It shouldn't be happening now. But if it must, it really must.

Friday, February 23, 2007

After a while
You can't tell
If it's missing
A woman
Or needing
A Cigarette.
And later on
If it's night
Or day.
Then suddenly
You know
The time
You get dressed
You go home
You light up
You get married.

(Leonard Cohen, A Book of Longing)
Its quite late now, as I sit to write. Perhaps not too late, but late enough. I didn't intend to write this evening -- and as I write, I'm wondering. Wondering why I'm still writing; now, despite knowing that I wasn't meant to write tonight. It's strange, I think, as I sit to write, on a late evening, with a mind that couldn't write, on not wanting to write, but still writing.
So many things running on my mind -- perhaps like shadows falling on huge stones, before those dreary afternoons. Too many distractions. Too many unpleasant realities hovering around. It's all sorted though in a twisted sense. Will tell you when it comes into one story, albeit there's nothing to tell. Not even a Morality Play with Philip Marlowe in the end.
Hmm... so what were you saying?

Monday, February 19, 2007

I suppose I live in a secretive fashion. Its something I've developed over the years. I leave people close to me to wonder; some walk straight out of my life in impatience, some understand this very well. It is impossible to say if I am an introvert, I just fancy being aloof. It gets a little lonely, perhaps this is why I'm a misanthrope-of-sorts who still continues to experiment and make friends and expects wounds. Most times people disappoint me. I feel a dark moon encircling me, an inexplicable hate meandering, and as I reason, I see a little relevance in their struggle for existence. I try not being careless, I'm understanding -- but there's little commitment. Its strange, lost in my random thoughts whispering -- I think I'm a thinker, but then I'm not devoted enough to say, that it works on a very mathematical or scientific accord. Its all strange you know -- muddled up -- and then of course you don't know what I mean, would you? My fascination and horror lying in perversity. Who knows maybe you do.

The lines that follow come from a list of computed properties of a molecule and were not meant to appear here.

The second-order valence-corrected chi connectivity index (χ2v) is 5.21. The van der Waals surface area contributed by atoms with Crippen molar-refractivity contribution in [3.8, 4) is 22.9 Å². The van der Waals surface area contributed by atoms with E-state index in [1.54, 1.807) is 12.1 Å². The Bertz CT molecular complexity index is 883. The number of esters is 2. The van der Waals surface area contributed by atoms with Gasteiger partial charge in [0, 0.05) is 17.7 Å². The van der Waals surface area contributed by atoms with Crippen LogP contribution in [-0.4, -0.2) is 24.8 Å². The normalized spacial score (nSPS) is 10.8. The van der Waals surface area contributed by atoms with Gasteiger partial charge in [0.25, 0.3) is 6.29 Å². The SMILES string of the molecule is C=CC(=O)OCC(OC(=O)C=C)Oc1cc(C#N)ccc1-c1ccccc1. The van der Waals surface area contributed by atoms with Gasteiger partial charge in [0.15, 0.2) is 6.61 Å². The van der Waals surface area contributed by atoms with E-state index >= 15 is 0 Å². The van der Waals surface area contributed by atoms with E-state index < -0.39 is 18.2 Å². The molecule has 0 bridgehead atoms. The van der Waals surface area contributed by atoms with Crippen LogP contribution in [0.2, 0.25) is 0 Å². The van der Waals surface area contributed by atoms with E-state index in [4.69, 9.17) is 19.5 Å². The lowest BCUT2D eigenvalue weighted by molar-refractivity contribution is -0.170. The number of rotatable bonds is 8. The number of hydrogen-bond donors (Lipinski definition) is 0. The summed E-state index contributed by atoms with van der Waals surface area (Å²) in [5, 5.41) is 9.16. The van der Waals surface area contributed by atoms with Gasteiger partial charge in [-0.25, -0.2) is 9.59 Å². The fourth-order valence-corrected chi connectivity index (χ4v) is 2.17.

Soap -- the Delhi's first child of a blues band -- is pretty close to neat. Saturday evening, and I found myself there in the Blues House. The vocalist is a cute girl with a pretty voice, sackful of attitude though somehow. I've been fascinated by their music since some time. They have their good moments and if you let them play a bit longer you might agree with me. I've been through some really shitty shows of there's though -- have been very sharp on criticism in my reviews as well -- and I think they hate me for that. I like to provoke it, I guess, I figure: they have a shitty playlist actually. They'll do good I profess.
The band has great potential -- they've got the coolest guitarist; in the years to come he will prove to be a really neat player. They do Pride and Joy and Stormy Mondays well. The harp is good to hear -- and I won't say its exceptional -- but it does make the blues sound more real.
And I stepped out after that, roamed about to find my cousin who was at Lodhi. Some party, I figures as shitty music from the background poured from the phone conversation and I pushed myself there. It was a party at Alliance Francaise, the new director they got -- naive I know -- decided to throw open a party with free booze to Delhi (some invitation though). Any respectable would know how not-good an idea like this is, anyway why do I bicker.
Got inside, the guard played the fool in the beginning, and I met the crew on the dance floor where most of their exhibitions are usually held. Lot of crowd inside I saw. A motley mix though, heck of a lot of whites and a strange lot comprising scums of Elevate let loose.
Being in this beautifully fucked up city, there were of course more men than women around -- fucking uncool. Self tried to find some eyes, but everywhere he looked a chick was taken. Was too tired, and the music was loud to even attempt, besides the drink was settling in. And even if there was a chick that was feeling cool enough to dance solitary, there were four random fuckers getting an orgasm dancing around her -- not even with her -- butt-rubbing each other in delight. And you know they weren't, evidently like that. Truly what a pity it is.
The beer was being -- for some very strange reason -- served in wine glasses. There seemed some desperation that roamed in and about the corridors. Time to leave.